30 Sep Tricyclic Antidepressants as Inhibitors of Small Cell Lung Cancer
Julien Sage PhD
Departments of Pediatrics and Genetics
Department of Internal Medicine, University of California Davis Cancer Center
University of California Davis School of Medicine
MedicalResearch.com: What are the main findings of the study?
Answer: A major finding of the study is the identification of first-generation anti-depressants as possible drugs effective against a lethal subtype of lung cancer, small cell lung cancer.
A second important aspect of this work is the use of a bioinformatics-based drug repositioning pipeline developed by the Butte lab, which allowed us, when combined with advanced mouse models of lung cancer developed by the Sage lab, to identify a novel targeted therapy against SCLC and initiate a clinical trial in less than 2 years.
MedicalResearch.com: Were any of the findings unexpected?
Answer: The finding that tricyclic anti-depressants have such a strong cell death-inducing activity when applied to neuroendocrine tumors is very surprising because these drugs have been used for many years in large populations of patients and are not known to induce cell death in cells.
MedicalResearch.com: What should clinicians and patients take away from your report?
Answer: There are no approved targeted therapies for SCLC, and many clinical trials have failed in the last 20 years to identify novel therapeutic approaches. While it is way too early to know if TCAs and related molecules will work in patients, this study provides hope that new candidates can be tested fairly rapidly. The bioinformatics approach helps identify drugs that classical approaches may not have pointed to. This report and some other recent reports tell us that an increasing number of research groups are dedicated to study small cell lung cancer, using faster a more efficient approaches. We certainly hope that this will result in novel therapies in the near future.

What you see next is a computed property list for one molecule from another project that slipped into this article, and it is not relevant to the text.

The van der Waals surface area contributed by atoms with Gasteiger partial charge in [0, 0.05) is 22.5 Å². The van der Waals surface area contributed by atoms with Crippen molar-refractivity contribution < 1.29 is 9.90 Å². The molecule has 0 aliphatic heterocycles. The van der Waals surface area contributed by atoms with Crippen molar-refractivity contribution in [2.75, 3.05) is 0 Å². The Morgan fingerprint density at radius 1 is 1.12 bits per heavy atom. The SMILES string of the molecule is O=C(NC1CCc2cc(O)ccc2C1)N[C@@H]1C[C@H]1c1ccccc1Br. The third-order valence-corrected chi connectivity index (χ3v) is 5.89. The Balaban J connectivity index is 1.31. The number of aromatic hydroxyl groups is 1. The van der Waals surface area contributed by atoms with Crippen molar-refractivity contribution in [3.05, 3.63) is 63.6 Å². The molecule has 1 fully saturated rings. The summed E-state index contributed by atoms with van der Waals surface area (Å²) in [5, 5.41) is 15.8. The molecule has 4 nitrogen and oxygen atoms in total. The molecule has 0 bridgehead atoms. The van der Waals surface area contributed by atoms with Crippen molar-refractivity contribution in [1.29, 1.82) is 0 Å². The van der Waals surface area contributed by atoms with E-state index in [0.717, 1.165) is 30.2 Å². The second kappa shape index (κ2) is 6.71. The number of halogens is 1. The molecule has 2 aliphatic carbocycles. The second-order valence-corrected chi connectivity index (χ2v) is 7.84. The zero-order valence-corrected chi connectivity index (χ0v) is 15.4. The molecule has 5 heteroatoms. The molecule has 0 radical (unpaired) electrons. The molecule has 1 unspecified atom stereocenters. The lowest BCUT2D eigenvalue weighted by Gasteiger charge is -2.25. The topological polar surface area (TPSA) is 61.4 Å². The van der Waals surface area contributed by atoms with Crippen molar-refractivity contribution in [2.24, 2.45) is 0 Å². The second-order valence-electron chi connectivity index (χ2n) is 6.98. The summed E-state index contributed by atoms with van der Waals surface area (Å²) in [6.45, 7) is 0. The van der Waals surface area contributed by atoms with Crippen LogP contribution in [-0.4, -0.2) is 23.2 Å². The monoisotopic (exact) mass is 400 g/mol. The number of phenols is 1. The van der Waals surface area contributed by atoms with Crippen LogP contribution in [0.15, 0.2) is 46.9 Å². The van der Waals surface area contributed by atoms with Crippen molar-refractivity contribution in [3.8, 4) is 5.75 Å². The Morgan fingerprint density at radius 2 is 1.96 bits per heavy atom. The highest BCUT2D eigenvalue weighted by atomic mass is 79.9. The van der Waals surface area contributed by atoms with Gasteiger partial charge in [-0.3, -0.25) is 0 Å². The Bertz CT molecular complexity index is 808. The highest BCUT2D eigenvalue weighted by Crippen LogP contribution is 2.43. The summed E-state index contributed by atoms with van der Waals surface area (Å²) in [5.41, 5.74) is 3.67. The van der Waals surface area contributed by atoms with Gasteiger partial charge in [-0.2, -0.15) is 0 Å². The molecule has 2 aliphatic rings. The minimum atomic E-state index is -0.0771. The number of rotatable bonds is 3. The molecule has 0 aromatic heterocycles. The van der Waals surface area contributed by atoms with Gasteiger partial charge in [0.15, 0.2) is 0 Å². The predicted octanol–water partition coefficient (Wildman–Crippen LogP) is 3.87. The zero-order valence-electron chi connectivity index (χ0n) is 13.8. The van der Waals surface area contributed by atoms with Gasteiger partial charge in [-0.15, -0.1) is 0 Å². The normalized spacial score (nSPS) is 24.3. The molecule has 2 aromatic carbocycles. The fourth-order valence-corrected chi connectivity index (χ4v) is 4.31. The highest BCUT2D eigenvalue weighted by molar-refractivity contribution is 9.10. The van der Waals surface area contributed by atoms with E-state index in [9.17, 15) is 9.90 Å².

MedicalResearch.com: What recommendations do you have for future research as a result of this study?
Answer: An important future direction of this work is to determine the dose and the regimen for the candidate drugs identified: will it be better to combine these drugs with current therapies or use them before, or after, chemotherapy? The phase 2a clinical trial that Joel Neal has initiated is a dose escalation study to determine what dose can be given to SCLC patients. Once the optimal dose range has been identified, the next key question will be to determine the regimen.
In the lab, we continue to investigate why these drugs induce cell death in neuroendocrine cancer cells. A better understanding of the pathways involved may help identify novel targets for therapy.
Nadine S. Jahchan, Joel T. Dudley, Pawel K. Mazur, Natasha Flores, Dian Yang, Alec Palmerton, Anne-Flore Zmoos, Dedeepya Vaka, Kim Q.T. Tran, Margaret Zhou, Karolina Krasinska, Jonathan W. Riess, Joel W. Neal, Purvesh Khatri, Kwon S. Park, Atul J. Butte, and Julien Sage